Difference between revisions of "Neutron activation of Ag with a Pu/Be n-source"
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Revision as of 11:05, 2 October 2012
In this lab exercise you will use a neutron source. It consists of Beryllium metal (powder) mixed with 450 GBq (12 Ci) of 238Pu, an α-emitter. When the α-particles hit the Be-nuclei the following nuclear reactions take place:
The source emits 3 •107 neutrons per second. Most often we want to know the number of neutrons that hits our target, the neutron flux. That is, the number of emitted neutrons per unit area and time. The neutrons emitted form the source have an average energy of 4-5 MeV and are called fast neutrons.
Thermal neutrons have and average energy of 0.025 eV and an energy distribution comparable to that of gas molecules at room temperature. At this low energy the probability of neutron capture is great. So we want to reduce the fast neutrons from our source to thermal energies.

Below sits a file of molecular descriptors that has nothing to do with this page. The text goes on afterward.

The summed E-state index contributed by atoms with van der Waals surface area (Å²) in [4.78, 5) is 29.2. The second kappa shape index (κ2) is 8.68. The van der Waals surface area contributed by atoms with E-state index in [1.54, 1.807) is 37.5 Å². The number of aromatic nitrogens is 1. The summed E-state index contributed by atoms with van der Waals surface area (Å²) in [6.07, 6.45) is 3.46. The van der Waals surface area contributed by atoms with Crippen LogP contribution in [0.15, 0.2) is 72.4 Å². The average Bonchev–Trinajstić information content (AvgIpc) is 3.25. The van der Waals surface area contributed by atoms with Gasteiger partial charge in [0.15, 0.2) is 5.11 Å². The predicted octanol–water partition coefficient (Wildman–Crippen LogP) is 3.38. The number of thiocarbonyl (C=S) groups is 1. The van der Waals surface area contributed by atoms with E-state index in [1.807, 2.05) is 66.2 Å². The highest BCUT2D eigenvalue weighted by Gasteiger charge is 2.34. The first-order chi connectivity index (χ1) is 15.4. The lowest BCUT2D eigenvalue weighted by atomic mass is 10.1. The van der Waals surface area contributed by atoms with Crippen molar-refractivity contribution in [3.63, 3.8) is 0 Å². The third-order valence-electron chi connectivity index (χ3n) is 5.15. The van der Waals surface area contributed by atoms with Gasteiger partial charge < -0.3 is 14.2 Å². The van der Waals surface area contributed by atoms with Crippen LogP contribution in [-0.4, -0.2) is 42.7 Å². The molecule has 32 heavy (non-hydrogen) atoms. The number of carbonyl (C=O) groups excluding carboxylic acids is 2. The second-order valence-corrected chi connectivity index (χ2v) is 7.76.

Since neutrons are neutral they do not lose their energy in electrostatic interactions. Rather they lose energy in collisions with other nuclei. The most efficient transfer of energy is when the colliding neutron and nucleus have the same mass. So, materials containing a lot of hydrogen are good materials for moderating fast neutrons, two examples are paraffin and water.
Thermal neutrons will move in all directions, because of the collisions with the nuclei in the moderator. They can then be considered a gas, filling the moderator, where the density decreases with the distance from the detector.
Nuclear reactions following a flux Φ of thermal neutrons of an isotope M of a given element is typically:
AM (n, γ) A+1M
The new isotope is of the same element, but with mass number increased with one. Since the mass number changes, the isotope may be radioactive.